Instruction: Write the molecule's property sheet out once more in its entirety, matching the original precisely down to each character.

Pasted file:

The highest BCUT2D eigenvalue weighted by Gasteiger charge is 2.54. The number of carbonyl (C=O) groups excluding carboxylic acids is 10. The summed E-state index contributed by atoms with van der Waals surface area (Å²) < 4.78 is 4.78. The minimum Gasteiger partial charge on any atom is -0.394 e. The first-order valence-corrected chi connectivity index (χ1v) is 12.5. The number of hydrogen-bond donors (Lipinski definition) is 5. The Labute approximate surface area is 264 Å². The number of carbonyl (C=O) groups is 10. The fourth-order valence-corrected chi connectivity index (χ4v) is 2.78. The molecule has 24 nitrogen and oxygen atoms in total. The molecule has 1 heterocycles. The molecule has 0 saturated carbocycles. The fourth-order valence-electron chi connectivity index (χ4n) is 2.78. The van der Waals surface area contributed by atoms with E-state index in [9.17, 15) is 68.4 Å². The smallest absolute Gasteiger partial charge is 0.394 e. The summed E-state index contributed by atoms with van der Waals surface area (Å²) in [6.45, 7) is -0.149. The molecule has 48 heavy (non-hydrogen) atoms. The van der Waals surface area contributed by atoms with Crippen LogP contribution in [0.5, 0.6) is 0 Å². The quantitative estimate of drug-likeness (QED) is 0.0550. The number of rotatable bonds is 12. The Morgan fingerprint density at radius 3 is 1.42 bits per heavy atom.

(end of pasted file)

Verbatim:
The highest BCUT2D eigenvalue weighted by Gasteiger charge is 2.54. The number of carbonyl (C=O) groups excluding carboxylic acids is 10. The summed E-state index contributed by atoms with van der Waals surface area (Å²) < 4.78 is 4.78. The minimum Gasteiger partial charge on any atom is -0.394 e. The first-order valence-corrected chi connectivity index (χ1v) is 12.5. The number of hydrogen-bond donors (Lipinski definition) is 5. The Labute approximate surface area is 264 Å². The number of carbonyl (C=O) groups is 10. The fourth-order valence-corrected chi connectivity index (χ4v) is 2.78. The molecule has 24 nitrogen and oxygen atoms in total. The molecule has 1 heterocycles. The molecule has 0 saturated carbocycles. The fourth-order valence-electron chi connectivity index (χ4n) is 2.78. The van der Waals surface area contributed by atoms with E-state index in [9.17, 15) is 68.4 Å². The smallest absolute Gasteiger partial charge is 0.394 e. The summed E-state index contributed by atoms with van der Waals surface area (Å²) in [6.45, 7) is -0.149. The molecule has 48 heavy (non-hydrogen) atoms. The van der Waals surface area contributed by atoms with Crippen LogP contribution in [0.5, 0.6) is 0 Å². The quantitative estimate of drug-likeness (QED) is 0.0550. The number of rotatable bonds is 12. The Morgan fingerprint density at radius 3 is 1.42 bits per heavy atom.